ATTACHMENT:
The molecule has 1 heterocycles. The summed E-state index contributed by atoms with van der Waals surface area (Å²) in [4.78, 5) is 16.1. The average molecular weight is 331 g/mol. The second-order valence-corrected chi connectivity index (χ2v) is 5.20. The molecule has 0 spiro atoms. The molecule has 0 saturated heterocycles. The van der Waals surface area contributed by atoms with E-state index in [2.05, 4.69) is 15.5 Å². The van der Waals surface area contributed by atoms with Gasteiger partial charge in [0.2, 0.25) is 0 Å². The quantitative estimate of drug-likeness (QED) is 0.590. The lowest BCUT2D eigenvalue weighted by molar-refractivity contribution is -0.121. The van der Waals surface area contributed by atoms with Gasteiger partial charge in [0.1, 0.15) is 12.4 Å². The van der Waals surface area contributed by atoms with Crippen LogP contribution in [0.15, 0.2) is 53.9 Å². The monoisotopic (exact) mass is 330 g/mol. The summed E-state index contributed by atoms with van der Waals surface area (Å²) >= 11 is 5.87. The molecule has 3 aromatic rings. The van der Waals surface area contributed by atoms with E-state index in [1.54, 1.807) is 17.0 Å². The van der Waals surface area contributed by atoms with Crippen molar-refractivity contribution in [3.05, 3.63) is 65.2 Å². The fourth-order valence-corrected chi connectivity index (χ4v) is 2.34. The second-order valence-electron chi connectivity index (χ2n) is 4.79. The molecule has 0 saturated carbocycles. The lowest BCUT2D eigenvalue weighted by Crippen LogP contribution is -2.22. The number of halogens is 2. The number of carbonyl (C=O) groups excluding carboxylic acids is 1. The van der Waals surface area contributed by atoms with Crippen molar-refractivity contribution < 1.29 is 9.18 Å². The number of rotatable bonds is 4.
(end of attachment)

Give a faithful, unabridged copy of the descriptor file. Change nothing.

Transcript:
The molecule has 1 heterocycles. The summed E-state index contributed by atoms with van der Waals surface area (Å²) in [4.78, 5) is 16.1. The average molecular weight is 331 g/mol. The second-order valence-corrected chi connectivity index (χ2v) is 5.20. The molecule has 0 spiro atoms. The molecule has 0 saturated heterocycles. The van der Waals surface area contributed by atoms with E-state index in [2.05, 4.69) is 15.5 Å². The van der Waals surface area contributed by atoms with Gasteiger partial charge in [0.2, 0.25) is 0 Å². The quantitative estimate of drug-likeness (QED) is 0.590. The lowest BCUT2D eigenvalue weighted by molar-refractivity contribution is -0.121. The van der Waals surface area contributed by atoms with Gasteiger partial charge in [0.1, 0.15) is 12.4 Å². The van der Waals surface area contributed by atoms with Crippen LogP contribution in [0.15, 0.2) is 53.9 Å². The monoisotopic (exact) mass is 330 g/mol. The summed E-state index contributed by atoms with van der Waals surface area (Å²) >= 11 is 5.87. The molecule has 3 aromatic rings. The van der Waals surface area contributed by atoms with E-state index in [1.54, 1.807) is 17.0 Å². The van der Waals surface area contributed by atoms with Crippen molar-refractivity contribution in [3.05, 3.63) is 65.2 Å². The fourth-order valence-corrected chi connectivity index (χ4v) is 2.34. The second-order valence-electron chi connectivity index (χ2n) is 4.79. The molecule has 0 saturated carbocycles. The lowest BCUT2D eigenvalue weighted by Crippen LogP contribution is -2.22. The number of halogens is 2. The number of carbonyl (C=O) groups excluding carboxylic acids is 1. The van der Waals surface area contributed by atoms with Crippen molar-refractivity contribution < 1.29 is 9.18 Å². The number of rotatable bonds is 4.